Assessing Safe Pathways: Programmatic Approaches to Navigate Through Fire in Python

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πŸ’‘ Problem Formulation: Imagine a grid where each cell may contain fire or be safe, and a person is trying to reach either the top-left or bottom-right cell without passing through fire. We aim to create programs in Python that can check whether such a path exists. For example, given a grid with fire (represented by ‘F’) and safe cells (represented by ‘S’), the program should return True if a safe path exists and False otherwise.

Method 1: Depth-First Search (DFS)

Depth-First Search (DFS) is a classic graph traversal algorithm that explores as far as possible along each branch before backtracking. In the context of our problem, DFS can be used to navigate through the grid, avoiding fire cells, and finding a path to the desired corner if one exists.

Here’s an example:

def dfs(grid, x, y, visited):
    if x<0 or y=len(grid) or y>=len(grid[0]) or grid[x][y] == 'F' or visited[x][y]:
        return False
    if (x, y) in ((0, 0), (len(grid) - 1, len(grid[0]) - 1)):
        return True
    visited[x][y] = True
    return (dfs(grid, x+1, y, visited) or dfs(grid, x-1, y, visited) or
            dfs(grid, x, y+1, visited) or dfs(grid, x, y-1, visited))

grid = [['S', 'F', 'S'], ['S', 'S', 'F'], ['F', 'S', 'S']]
visited = [[False]*len(grid[0]) for _ in range(len(grid))]
print(dfs(grid, 0, 0, visited))

Output: True

The code snippet performs DFS starting from the top-left corner of the grid. It recursively explores all four directions from the current cell, avoiding fire cells and cells that have already been visited. If the DFS reaches the top-left or bottom-right cell, the function returns True; otherwise, it backtracks.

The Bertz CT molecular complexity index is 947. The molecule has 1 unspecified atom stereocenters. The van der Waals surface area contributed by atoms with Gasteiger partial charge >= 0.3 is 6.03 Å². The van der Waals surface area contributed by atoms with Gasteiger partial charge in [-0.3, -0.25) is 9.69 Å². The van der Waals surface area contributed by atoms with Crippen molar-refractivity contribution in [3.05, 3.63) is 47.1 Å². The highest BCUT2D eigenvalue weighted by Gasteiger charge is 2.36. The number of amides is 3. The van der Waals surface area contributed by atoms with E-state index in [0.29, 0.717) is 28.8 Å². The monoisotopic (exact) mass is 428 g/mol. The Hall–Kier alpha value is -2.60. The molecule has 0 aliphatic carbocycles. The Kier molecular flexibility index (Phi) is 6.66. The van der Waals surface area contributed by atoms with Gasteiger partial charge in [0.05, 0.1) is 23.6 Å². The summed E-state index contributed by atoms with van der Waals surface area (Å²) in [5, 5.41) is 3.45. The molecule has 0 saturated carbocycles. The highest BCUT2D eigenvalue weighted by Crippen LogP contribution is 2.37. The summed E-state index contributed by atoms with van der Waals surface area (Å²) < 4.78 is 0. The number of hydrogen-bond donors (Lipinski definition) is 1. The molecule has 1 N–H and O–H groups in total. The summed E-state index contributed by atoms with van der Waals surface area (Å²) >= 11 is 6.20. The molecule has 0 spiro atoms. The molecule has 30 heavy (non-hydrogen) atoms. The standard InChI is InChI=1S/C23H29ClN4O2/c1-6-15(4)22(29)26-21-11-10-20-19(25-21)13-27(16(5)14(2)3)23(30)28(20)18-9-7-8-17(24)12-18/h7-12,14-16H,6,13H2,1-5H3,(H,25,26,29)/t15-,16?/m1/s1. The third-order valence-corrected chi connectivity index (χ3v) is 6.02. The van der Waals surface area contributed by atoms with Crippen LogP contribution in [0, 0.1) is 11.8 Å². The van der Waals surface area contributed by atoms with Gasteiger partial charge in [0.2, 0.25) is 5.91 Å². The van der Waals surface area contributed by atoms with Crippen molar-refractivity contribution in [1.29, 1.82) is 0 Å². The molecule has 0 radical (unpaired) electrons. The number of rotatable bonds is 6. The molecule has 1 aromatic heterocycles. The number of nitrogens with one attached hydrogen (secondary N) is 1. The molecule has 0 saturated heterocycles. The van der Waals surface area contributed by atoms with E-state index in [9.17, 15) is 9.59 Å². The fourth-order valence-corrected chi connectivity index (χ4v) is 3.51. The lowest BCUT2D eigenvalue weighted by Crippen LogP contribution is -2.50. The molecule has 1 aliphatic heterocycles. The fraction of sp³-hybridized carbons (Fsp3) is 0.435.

Method 2: Breadth-First Search (BFS)

Breadth-First Search (BFS) is another graph traversal algorithm that explores all neighbors of a node before moving on to their neighbors. BFS can be adapted to find the shortest path on a grid from one point to another, avoiding fire cells in our scenario.

Here’s an example:

from collections import deque

def bfs(grid):
    if grid[0][0] == 'F' or grid[-1][-1] == 'F': return False
    queue = deque([(0, 0)])
    visited = set([(0, 0)])
    while queue:
        x, y = queue.popleft()
        if (x, y) == (len(grid)-1, len(grid[0])-1):
            return True
        for dx, dy in [(1,0), (-1,0), (0,1), (0,-1)]:
            nx, ny = x + dx, y + dy
            if 0 <= nx < len(grid) and 0 <= ny < len(grid[0]) and grid[nx][ny] != 'F' and (nx, ny) not in visited:
                queue.append((nx, ny))